Buying Your First Classic Car
Maybe it’s the car you dreamed about during your school days, maybe it’s the idea of restoring a rundown classic to its former glory, or maybe it’s just an opportunity to make a profit in the future. Whatever your reason for buying a classic car, here’s our advice on getting the best car for your budget and lifestyle.
Do your research first! It’s the only way to get the car you want at the best price. Classic car magazines, websites and forums are all good places to improve your knowledge as they will be full of people who have first hand experience of owning the car (or cars) you’re looking to buy.
What is it good for.
What will you use your classic car for? Day-to-day motoring, epic road trips and a fun drive on a summer day will all require a different age, model, and of course – budget. Here’s where joining an owners club will come in handy. You’ll be able to meet with people who have owned the car you want and will be able to give you advice on the pitfalls that may come along with it.
Inspection time – The Outside.
The usual rules apply when buying any car (including classic cars). However, we would recommend some extra steps when buying a classic car.
If you’re not confident, take an experienced classic car engineer with you, or an objective friend. If you don’t have access to either of these, talk to the local owners’ clubs who will be happy to give you their suggestions of specialists that can carry out an inspection. When it comes to classics, specialists will have more knowledge of a particular car than the AA or RAC.
An expert can tell the difference between noises, quirks and characteristics of the car, and faults to be concerned about. It can take time to get used to driving a car that’s more than 20 years old, and some things can catch you off-guard. For example, we once bought a car without wing mirrors – but didn’t discover this until the journey home.
Rust is the number one biggest problem with classic cars – without a proper inspection you may very well buy a classic car that rots away to nothing, leaving you with nothing more than an expensive restoration bill. At a minimum, you should check for rotten body panels, wheelarches, engine mounts and the floor.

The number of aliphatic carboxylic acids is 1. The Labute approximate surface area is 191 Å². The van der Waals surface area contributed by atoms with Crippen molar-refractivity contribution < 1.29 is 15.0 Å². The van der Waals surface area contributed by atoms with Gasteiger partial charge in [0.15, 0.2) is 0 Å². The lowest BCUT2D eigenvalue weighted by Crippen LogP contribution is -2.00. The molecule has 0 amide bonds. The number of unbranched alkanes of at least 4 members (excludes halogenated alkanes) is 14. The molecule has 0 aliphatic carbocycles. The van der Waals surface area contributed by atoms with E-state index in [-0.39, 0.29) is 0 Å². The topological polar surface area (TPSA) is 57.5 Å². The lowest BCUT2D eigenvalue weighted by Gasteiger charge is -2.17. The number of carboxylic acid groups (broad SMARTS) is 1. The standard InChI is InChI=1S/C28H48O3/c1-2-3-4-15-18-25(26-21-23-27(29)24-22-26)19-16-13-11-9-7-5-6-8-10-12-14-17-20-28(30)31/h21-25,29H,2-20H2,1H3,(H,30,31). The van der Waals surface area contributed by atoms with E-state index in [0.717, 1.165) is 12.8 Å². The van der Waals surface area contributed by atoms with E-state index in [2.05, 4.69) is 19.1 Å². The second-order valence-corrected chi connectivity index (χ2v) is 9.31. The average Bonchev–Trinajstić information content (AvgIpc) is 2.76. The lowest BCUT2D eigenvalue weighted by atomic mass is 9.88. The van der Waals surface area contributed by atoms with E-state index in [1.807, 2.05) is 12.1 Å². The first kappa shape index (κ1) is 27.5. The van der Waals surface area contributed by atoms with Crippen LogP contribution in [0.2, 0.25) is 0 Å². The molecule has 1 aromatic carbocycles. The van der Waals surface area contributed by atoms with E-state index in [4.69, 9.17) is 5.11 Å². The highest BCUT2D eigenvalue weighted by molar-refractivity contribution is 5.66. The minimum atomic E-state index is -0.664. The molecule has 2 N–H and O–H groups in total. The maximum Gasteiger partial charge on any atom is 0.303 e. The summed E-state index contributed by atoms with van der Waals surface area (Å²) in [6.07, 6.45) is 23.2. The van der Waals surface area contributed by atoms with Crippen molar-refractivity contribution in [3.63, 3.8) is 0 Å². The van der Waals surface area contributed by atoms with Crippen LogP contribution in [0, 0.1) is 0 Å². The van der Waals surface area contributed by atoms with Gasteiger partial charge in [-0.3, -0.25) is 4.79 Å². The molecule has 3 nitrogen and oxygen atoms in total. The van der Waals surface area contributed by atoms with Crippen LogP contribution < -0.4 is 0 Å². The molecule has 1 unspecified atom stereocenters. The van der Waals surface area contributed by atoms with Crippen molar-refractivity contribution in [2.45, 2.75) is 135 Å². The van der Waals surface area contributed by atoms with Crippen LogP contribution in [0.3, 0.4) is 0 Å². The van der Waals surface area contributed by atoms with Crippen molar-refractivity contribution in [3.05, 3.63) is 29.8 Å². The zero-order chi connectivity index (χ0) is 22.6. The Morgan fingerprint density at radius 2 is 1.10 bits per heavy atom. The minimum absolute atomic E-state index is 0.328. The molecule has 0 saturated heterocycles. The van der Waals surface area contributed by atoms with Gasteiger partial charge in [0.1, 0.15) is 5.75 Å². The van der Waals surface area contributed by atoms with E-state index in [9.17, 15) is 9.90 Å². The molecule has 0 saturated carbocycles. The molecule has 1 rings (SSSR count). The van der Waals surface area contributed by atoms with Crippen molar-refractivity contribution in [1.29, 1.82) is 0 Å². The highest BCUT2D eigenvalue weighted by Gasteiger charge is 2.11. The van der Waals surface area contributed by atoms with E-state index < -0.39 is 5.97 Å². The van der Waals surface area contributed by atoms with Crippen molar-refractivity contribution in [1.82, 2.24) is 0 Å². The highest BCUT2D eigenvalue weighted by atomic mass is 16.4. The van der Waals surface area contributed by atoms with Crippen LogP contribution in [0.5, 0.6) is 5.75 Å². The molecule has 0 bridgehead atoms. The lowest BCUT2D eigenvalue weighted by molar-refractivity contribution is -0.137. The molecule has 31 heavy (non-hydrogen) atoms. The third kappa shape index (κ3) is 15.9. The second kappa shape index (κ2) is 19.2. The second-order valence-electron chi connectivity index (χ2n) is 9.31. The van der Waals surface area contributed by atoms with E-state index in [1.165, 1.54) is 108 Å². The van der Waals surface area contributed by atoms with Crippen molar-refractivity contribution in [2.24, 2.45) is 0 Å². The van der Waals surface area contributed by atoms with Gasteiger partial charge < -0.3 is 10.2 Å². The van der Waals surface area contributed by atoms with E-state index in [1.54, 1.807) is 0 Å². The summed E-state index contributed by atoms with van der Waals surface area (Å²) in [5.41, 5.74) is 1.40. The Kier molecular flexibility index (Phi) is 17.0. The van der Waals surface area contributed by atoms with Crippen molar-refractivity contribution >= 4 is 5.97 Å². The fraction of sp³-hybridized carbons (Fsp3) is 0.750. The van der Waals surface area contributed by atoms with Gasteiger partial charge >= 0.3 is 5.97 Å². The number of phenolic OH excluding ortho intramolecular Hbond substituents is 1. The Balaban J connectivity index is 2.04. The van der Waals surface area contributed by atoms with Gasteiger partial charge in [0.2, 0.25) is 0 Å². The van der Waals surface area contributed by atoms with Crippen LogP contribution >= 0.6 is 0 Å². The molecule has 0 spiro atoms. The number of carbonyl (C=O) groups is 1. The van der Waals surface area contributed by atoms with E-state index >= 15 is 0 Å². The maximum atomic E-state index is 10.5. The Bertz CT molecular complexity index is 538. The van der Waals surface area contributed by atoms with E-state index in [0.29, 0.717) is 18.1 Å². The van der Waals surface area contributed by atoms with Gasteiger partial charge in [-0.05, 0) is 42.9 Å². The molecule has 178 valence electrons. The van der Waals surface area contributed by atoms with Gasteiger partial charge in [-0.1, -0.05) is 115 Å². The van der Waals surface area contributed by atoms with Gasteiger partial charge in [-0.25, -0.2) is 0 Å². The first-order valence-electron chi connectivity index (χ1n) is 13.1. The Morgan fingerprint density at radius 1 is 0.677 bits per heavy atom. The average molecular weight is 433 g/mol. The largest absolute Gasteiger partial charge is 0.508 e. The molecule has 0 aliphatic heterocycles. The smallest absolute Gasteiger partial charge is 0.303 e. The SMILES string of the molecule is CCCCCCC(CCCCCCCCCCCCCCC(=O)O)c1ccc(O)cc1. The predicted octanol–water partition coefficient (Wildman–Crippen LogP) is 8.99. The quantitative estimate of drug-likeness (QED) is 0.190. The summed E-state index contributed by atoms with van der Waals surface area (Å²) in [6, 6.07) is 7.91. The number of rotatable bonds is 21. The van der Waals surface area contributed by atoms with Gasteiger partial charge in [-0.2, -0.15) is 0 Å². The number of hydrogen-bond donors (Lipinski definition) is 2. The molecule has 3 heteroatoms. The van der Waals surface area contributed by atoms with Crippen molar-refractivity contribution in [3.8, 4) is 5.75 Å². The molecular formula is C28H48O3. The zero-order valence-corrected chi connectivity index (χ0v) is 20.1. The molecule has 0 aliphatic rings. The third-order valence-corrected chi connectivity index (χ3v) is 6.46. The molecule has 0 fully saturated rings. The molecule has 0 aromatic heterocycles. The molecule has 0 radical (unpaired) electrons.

Don’t be afraid to follow your gut, if you’re not sure then ask plenty of questions. A reputable seller will be happy to answer them and their answers should help to put your mind at ease (or not). Make and bring along a checklist so you don’t forget anything and take lots of photos.
Inspection time – The Inside.
A well-used upholstery is par for the course in classic cars and shouldn’t be considered deal breakers. However, your opinion on whether they need to be professionally replaced or ‘add to the charm’ of your vehicle should factor into your decision and budget. Don’t forget, it’s time consuming and costly attempting to return a car to showroom condition – so decide what you want to achieve.
When checking the paperwork – see what’s been repaired or replaced, if any history is missing and if the maintenance schedule has been followed. Receipts are the only way to prove what has been carried out and can help to identify if any big jobs have been missed or are imminent.
just round the corner.
Generally, a car needs to be 15-25 years old to be considered a classic. Insurance companies will use their own discretion as well as taking into account whether it’s used only for recreation, will be used over a restricted mileage and if it’s actually collectable.
Classic car policies are normally excellent value as most owners will look after their car and tend to be older – with more driving experience. Your cars valuation is normally agreed at the start of it’s policy but will often require detailed photos and sometimes even an independent inspection.
We wouldn’t recommend a classic car if you don’t have somewhere suitable to store it. Damp can contribute to the rust on a classic car, but it can also corrode and damage the cars electrics too. For this reason, a clean and dry garage is the best place to store your classic car. If you don’t have one yourself, it is possible to rent one from your local council or housing authority. Costs normally start from around £25 per month.
Looking after your vehicle.
To keep rust at bay keep your car dry, above freezing temperatures and out of direct sunlight.
Cleaning, waxing and polishing your car will help to keep the paintwork looking it’s best as well as getting rid of any harmful bird mess and dead bugs that attack the paint finish.
Rubber and plastic trim can be maintained by using a simple trim gel that will keep it oiled and freshly coloured.
Running the car each month and following the service schedule will stop the tyres from becoming misshapen, keep the cars parts moving and well lubricated.
Some of the best advice on buying and owning classic cars is through an owners club. Members have been there, done that, and bought the T-shirt – so you can quickly get up to speed on what to watch out for. They’ll also be a font of knowledge on fixing problems and sourcing parts or accessories. There’s a club for virtually every model of car, and a quick search on the Internet will find the one that matches your classic car.